Transmission of Antimicrobial-Resistant Staphylococcus Aureus Clonal Complex 9 Between Pigs and Humans, United States

Pranay R. Randad; Jesper Larsen; Hülya Kaya; Nora Pisanic; Carly Ordak; Lance B. Price; Maliha Aziz; Maya L. Nadimpalli; Sarah Rhodes; Jill R. Stewart; Dave C. Love; David Mohr; Meghan F. Davis; Lloyd S. Miller; Devon Hall; Karen C. Carroll; Trish M. Perl; Christopher D. Heaney

Disclosures

Emerging Infectious Diseases. 2021;27(3):740-748. 

In This Article

Methods

Sources of S. Aureus Isolates From Humans and From Pigs Raised on IHOs in North Carolina

S. aureus isolates from IHO pigs were collected from a convenience sample of a single IHO in North Carolina (IHO-1), as described previously.[12] We collected additional pig samples by hanging a length of undyed, unbleached cotton rope in pig pens of 20 IHOs in North Carolina (IHO-2–IHO-21) (Appendix). Pig isolates were recovered from IHO-2, IHO-3, IHO-4, IHO-5, and IHO-6 for a total of 6 IHOs (IHO-1–IHO-6). Isolates from IHO-2–IHO-6 have not been published previously. The spa type for all IHO pig isolates was characterized, as previously described,[12] and used to assign each isolate to a putative multilocus sequence type (MLST).

S. aureus isolates from humans were collected from participants who were previously enrolled into 1 of 3 separate epidemiologic studies (study 1, study 2, and study 3) and screened for nasal carriage of S. aureus (Appendix, https://wwwnc.cdc.gov/EID/article/27/3/19-1775-App1.pdf). Sample collection, sample processing, and S. aureus isolation methods were described previously.[1–3] MLST was previously determined for all study 1 isolates.[1] The spa type was previously characterized for study 2 and study 3 isolates and used to assign a putative MLST based on previously published associations between spa types and MLSTs.[2,3]

Selection of S. Aureus CC9 Isolates for WGS Analysis

A total of 236 putative or MLST-confirmed S. aureus CC9 isolates were recovered from IHO pigs (n = 91) and humans (n = 145) in North Carolina during 2011–2016 (Appendix). For this study, a convenience sample of 49 isolates from North Carolina were subjected to WGS analysis, including 10 isolates from pigs raised on 4 different IHOs, 34 isolates from 25 IHO workers, 1 isolate each from 3 IHO minors, and 1 isolate each from 2 community resident adults (Appendix). For comparative purposes, we also included an international collection of 32 S. aureus CC9 genomes available as of August 1, 2018, from the National Center for Biotechnology Information (NCBI) Reference Sequence Database (https://www.ncbi.nlm.nih.gov/RefSeq), which included information on source, geographic location, and collection year.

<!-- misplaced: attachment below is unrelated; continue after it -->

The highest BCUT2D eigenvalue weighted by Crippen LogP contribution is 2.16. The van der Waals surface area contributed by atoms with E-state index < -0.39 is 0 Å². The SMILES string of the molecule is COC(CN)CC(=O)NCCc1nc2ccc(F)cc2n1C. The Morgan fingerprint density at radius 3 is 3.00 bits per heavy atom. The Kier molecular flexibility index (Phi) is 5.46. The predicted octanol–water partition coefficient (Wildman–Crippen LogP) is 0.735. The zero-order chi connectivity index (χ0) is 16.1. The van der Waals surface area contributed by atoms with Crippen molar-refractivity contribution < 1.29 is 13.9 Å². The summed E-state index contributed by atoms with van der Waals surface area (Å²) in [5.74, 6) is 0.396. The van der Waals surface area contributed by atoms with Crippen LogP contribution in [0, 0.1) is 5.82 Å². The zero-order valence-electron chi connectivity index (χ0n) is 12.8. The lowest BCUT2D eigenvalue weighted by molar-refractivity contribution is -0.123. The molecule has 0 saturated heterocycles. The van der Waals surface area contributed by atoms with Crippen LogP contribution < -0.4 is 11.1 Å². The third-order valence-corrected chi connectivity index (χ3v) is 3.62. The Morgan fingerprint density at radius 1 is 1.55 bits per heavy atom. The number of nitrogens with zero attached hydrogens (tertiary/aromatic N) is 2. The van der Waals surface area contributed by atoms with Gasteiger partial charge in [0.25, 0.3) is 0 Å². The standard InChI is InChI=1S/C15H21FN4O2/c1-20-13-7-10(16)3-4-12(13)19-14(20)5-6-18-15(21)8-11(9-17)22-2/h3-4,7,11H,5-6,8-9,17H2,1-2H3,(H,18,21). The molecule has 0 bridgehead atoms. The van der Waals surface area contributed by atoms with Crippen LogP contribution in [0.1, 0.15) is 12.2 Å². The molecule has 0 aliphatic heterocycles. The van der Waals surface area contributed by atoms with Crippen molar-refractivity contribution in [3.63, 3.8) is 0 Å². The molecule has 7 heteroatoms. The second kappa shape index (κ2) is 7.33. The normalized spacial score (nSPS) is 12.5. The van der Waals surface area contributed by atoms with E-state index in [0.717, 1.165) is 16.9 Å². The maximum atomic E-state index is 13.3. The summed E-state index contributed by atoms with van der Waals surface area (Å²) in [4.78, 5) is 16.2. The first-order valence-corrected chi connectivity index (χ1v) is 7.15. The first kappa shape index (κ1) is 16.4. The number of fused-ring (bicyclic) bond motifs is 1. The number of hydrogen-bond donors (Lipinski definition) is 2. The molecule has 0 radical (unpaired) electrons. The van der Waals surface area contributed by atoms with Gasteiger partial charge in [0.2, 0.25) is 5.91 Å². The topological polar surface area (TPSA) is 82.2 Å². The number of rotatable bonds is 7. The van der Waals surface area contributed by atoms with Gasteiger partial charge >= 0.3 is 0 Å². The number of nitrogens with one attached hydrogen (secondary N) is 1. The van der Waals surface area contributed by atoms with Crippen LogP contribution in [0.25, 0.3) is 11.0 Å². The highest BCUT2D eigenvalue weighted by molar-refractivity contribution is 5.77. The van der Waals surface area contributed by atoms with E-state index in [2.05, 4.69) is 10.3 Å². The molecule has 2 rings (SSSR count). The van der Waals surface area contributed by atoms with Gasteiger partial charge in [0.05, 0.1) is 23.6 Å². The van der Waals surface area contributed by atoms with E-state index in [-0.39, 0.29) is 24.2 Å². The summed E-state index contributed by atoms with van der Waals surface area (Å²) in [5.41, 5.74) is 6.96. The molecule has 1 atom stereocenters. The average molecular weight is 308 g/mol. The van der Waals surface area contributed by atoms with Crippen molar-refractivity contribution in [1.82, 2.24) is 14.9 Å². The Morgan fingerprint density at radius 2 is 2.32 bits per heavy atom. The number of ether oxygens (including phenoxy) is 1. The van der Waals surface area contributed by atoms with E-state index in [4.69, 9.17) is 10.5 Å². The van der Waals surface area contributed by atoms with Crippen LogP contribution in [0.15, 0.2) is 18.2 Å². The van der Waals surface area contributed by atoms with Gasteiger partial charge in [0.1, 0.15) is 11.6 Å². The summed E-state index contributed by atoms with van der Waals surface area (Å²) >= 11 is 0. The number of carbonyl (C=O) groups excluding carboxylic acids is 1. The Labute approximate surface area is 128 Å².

WGS and Bioinformatic Analyses

We prepared DNA for multiplexed, paired-end sequencing by preparing libraries using either the Nextera XT DNA Library Preparation Kit (Illumina, Inc.), according to manufacturer instructions, or the Kapa Hyper Prep Kit (Kapa Biosystems, Inc., https://www.sigmaaldrich.com) and uniquely barcoded adaptors from NEXTFLEX-96 Unique Dual Index barcodes (Bioo Scientific, https://www.biooscientific.com). We prepared equimolar pools of S. aureus libraries at a concentration of 2 nmol and sequenced on a MiSeq (Illumina, Inc., https://ww.illumina.com) at 2 × 300 bp. WGS data are available in the NCBI Sequence Read Archive (http://www.ncbi.nlm.nih.gov; BioProject no. PRJNA574434).

We used SPAdes[13] to generate de novo assemblies and compared these against the S. aureus MLST database[14] to assign MLSTs. We used ABRicate (https://github.com/tseemann/abricate) to search the ResFinder database for antimicrobial-resistance (AMR) genes.[15] We used BLASTN (https://blast.ncbi.nlm.nih.gov/Blast.cgi) to detect genes in the phage-associated immune evasion cluster (IEC), including scn, chp, sak, sea (GenBank accession no. NC_009641), and sep (GenBank accession no. BA000018).[16]

We used the NASP pipeline[17] to map sequence reads against the de novo-assembled genome of North Carolina isolate IHOW6.1 (BioProject accession no. PRJNA574434) and to perform single-nucleotide polymorphism (SNP) calling, as described previously.[8] We used Gubbins version 2.3.1[18] to remove recombination from the SNP alignment and used the remaining SNPs in the core genome to construct a midpoint-rooted maximum-likelihood tree by using PhyML[19] with a general time-reversible model of nucleotide substitution and 100 bootstrap replicates.[20] We used the same methods to perform a separate SNP analysis of the cluster containing the North Carolina isolates (clade 3) to improve the resolution of the transmission analysis. We calculated pairwise SNP differences by using MEGA5.[21] To define a SNP-based threshold for assigning isolates into putative transmission clusters, we used the maximum within-farm pairwise SNP distance among S. aureus CC9 isolates from IHO-1, in which all isolates were collected from the same IHO at the same sampling time.

Antimicrobial Susceptibility Testing

Isolates in the North Carolina collection previously were assessed for susceptibility to a panel of antimicrobial drugs by using the Phoenix Automated Microbiology System (Becton Dickinson, https://www.bd.com) or the Kirby-Bauer disk diffusion method (Appendix Table 2). Testing was completed by the Clinical Microbiology Laboratory at the Johns Hopkins Hospital based on Clinical Laboratory Standards Institute (CLSI; https://clsi.org) guidelines specified in the source studies[1–3] (Appendix Table 2). We defined MDRSA as S. aureus isolates resistant to ≥3 classes of antimicrobial drugs.[22] We defined MRSA as S. aureus harboring the mecA gene.

Statistical analysis

We used the χ 2 test to compare AMR and IEC genes between groups. We performed all statistical analyses by using Stata version 14.2 (StataCorp LLC, https://www.stata.com).

Comments

3090D553-9492-4563-8681-AD288FA52ACE

processing....